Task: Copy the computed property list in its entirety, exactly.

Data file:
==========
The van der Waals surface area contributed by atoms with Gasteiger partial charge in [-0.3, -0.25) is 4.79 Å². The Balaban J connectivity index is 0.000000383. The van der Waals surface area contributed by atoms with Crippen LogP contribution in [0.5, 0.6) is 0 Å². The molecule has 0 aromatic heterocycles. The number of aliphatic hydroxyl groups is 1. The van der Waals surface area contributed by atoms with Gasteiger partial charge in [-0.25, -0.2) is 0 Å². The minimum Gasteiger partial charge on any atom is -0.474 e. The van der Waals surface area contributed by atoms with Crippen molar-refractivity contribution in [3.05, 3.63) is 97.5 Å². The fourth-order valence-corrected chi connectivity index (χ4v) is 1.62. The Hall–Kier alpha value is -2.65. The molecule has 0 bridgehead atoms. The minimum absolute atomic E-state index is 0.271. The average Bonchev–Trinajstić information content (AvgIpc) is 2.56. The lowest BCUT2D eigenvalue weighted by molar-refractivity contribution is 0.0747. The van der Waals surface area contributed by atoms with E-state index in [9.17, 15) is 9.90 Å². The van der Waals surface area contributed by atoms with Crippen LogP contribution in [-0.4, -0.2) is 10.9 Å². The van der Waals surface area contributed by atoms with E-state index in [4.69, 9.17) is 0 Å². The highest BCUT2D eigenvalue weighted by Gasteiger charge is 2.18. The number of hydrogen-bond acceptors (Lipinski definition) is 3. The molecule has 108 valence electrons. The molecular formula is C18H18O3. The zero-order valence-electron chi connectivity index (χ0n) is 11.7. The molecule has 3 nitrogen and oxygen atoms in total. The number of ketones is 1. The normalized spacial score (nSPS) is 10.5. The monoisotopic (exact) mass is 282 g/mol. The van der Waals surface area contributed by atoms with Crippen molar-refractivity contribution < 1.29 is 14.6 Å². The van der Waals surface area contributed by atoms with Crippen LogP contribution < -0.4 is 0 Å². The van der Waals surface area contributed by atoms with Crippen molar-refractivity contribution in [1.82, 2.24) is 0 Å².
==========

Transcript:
The van der Waals surface area contributed by atoms with Gasteiger partial charge in [-0.3, -0.25) is 4.79 Å². The Balaban J connectivity index is 0.000000383. The van der Waals surface area contributed by atoms with Crippen LogP contribution in [0.5, 0.6) is 0 Å². The molecule has 0 aromatic heterocycles. The number of aliphatic hydroxyl groups is 1. The van der Waals surface area contributed by atoms with Gasteiger partial charge in [-0.25, -0.2) is 0 Å². The minimum Gasteiger partial charge on any atom is -0.474 e. The van der Waals surface area contributed by atoms with Crippen molar-refractivity contribution in [3.05, 3.63) is 97.5 Å². The fourth-order valence-corrected chi connectivity index (χ4v) is 1.62. The Hall–Kier alpha value is -2.65. The molecule has 0 bridgehead atoms. The minimum absolute atomic E-state index is 0.271. The average Bonchev–Trinajstić information content (AvgIpc) is 2.56. The lowest BCUT2D eigenvalue weighted by molar-refractivity contribution is 0.0747. The van der Waals surface area contributed by atoms with E-state index in [9.17, 15) is 9.90 Å². The van der Waals surface area contributed by atoms with Crippen LogP contribution in [-0.4, -0.2) is 10.9 Å². The van der Waals surface area contributed by atoms with E-state index in [4.69, 9.17) is 0 Å². The highest BCUT2D eigenvalue weighted by Gasteiger charge is 2.18. The number of hydrogen-bond acceptors (Lipinski definition) is 3. The molecule has 108 valence electrons. The molecular formula is C18H18O3. The zero-order valence-electron chi connectivity index (χ0n) is 11.7. The molecule has 3 nitrogen and oxygen atoms in total. The number of ketones is 1. The normalized spacial score (nSPS) is 10.5. The monoisotopic (exact) mass is 282 g/mol. The van der Waals surface area contributed by atoms with Crippen molar-refractivity contribution < 1.29 is 14.6 Å². The van der Waals surface area contributed by atoms with Crippen LogP contribution < -0.4 is 0 Å². The van der Waals surface area contributed by atoms with Crippen molar-refractivity contribution in [1.82, 2.24) is 0 Å².